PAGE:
I know the question in the title is very broad so I will try to explain it as succinctly as I can. Half my time is spent on as a researcher on didactics, while the other half is devoted to teaching. The course I discuss below is an introductory course to mathematics for those who only need some mathematics in their further studies, some brands of chemistry students, biology, CS students and so forth (whether they only need a bit is up for discussion). The curriculumn is a litle bit of set theory, algebra, functions, graphs, limits, derivation, integration and the most simple differential equations.
We have done some surveys amongst the students where they have been given a series of simple problems within algebra. Factorize this fraction, simplify this expression, alongside some more involved problems such as evaluating 1 # (2 # 3) when they are given a # b = a/b + b/a. This test is conducted in a closed environment, individually with no aids other than a pen and pencil. According to what we would expect university students to score, the results are abysmal.
However, I also give them big hand ins during the semester, about 3 of them give or take. Each project takes about a month for them to solve these problems in a group, and they are fairly involved compared to the survey we did. These projects or exercises uses "real life" problems to motivate the students.
We also did a post-test (not representative due to covid)
According to what we would expect university students to score, the results are abysmal in the pre and post-test.
On the other hand just looking at the what the students handed in, the results where fantastic.
Possible solutions and explanations
It was clear that several groups did use online CAS solutions to perform the algebra part of the projects. Note that the algebra part in these projects was just a small part of the problem. This was clear by the replies from the teaching assistants and a very small percentage of students even screenshoted WolframAlpha step by step in their hand ins!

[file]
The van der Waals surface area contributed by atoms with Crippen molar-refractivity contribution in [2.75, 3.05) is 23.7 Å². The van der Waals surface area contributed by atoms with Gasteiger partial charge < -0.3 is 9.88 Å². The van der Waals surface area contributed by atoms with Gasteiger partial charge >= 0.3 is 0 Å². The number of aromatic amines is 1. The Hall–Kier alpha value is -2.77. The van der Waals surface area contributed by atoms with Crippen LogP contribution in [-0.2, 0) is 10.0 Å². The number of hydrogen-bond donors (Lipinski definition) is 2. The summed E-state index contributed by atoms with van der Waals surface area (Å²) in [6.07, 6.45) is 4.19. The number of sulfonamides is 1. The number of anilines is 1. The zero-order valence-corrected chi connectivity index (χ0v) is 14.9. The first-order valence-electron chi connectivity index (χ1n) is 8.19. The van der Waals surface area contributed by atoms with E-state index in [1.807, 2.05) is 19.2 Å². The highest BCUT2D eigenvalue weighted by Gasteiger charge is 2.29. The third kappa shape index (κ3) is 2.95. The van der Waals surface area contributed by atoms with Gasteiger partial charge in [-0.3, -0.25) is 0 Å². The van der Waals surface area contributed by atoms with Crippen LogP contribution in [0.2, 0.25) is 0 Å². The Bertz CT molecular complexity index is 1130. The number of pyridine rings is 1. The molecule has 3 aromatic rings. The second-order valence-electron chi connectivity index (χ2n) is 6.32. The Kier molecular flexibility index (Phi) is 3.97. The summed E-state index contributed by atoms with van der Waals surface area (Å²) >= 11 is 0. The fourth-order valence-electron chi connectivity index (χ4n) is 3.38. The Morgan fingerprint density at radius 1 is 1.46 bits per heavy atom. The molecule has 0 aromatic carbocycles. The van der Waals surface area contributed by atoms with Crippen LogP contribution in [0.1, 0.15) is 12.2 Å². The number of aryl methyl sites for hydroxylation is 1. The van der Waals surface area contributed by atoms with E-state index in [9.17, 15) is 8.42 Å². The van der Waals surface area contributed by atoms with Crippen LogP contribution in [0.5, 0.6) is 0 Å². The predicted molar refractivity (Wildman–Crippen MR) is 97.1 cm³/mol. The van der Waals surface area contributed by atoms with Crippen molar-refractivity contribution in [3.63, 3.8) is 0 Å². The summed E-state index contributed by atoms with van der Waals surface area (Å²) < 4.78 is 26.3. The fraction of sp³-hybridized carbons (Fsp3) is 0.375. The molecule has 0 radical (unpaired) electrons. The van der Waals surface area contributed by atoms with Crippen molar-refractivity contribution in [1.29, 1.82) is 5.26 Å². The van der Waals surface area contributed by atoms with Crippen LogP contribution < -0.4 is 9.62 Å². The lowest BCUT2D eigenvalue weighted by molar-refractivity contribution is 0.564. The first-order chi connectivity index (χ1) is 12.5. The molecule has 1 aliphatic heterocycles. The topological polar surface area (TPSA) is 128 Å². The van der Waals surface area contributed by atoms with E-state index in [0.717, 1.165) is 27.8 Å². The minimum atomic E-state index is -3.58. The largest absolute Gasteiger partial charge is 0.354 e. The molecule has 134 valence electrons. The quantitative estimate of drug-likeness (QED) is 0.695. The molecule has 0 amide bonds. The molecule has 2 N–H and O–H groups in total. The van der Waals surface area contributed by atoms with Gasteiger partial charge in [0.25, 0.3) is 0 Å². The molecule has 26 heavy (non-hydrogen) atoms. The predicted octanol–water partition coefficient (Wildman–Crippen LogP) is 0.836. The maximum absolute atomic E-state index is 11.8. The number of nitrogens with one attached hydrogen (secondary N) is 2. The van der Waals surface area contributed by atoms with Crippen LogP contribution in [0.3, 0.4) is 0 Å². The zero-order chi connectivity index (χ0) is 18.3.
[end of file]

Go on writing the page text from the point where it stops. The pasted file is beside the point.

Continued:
The projects were new as of this year, so they could not have obtained solutions from older students. In addition the numbers on every groups project varied, so they could not copy directly another groups solution.
The projects counted indirectly count towards their grade as the plan was to have a individual pass / no pass grading system with a group oral exam at the end of the semester. The oral exam would be based upon the projects, and start by asking how they went about solving some of the problems. With some follow up questions to see if they understood what they did. Again not possible this semester.
I realize that the pre and post-test are conducted in a very unnatural environment to the students. Yet, based on the results from these tests I would not have expected any of the students to be able to solve the complex projects.
If I asked a student at point blank today if he would be able to find the derivative of (1-x)/(1+x) I doubt he or she could do it. However, seemingly in a group, with every resource available and enough time, they are. I think I am just a tad confused what it means to understand algebra.
Do my students know algebra / how do I know whether I have taught them anything?
My gut feeling is that algebra is more than symbolic manipulation, but I do not have sources to back me up on this.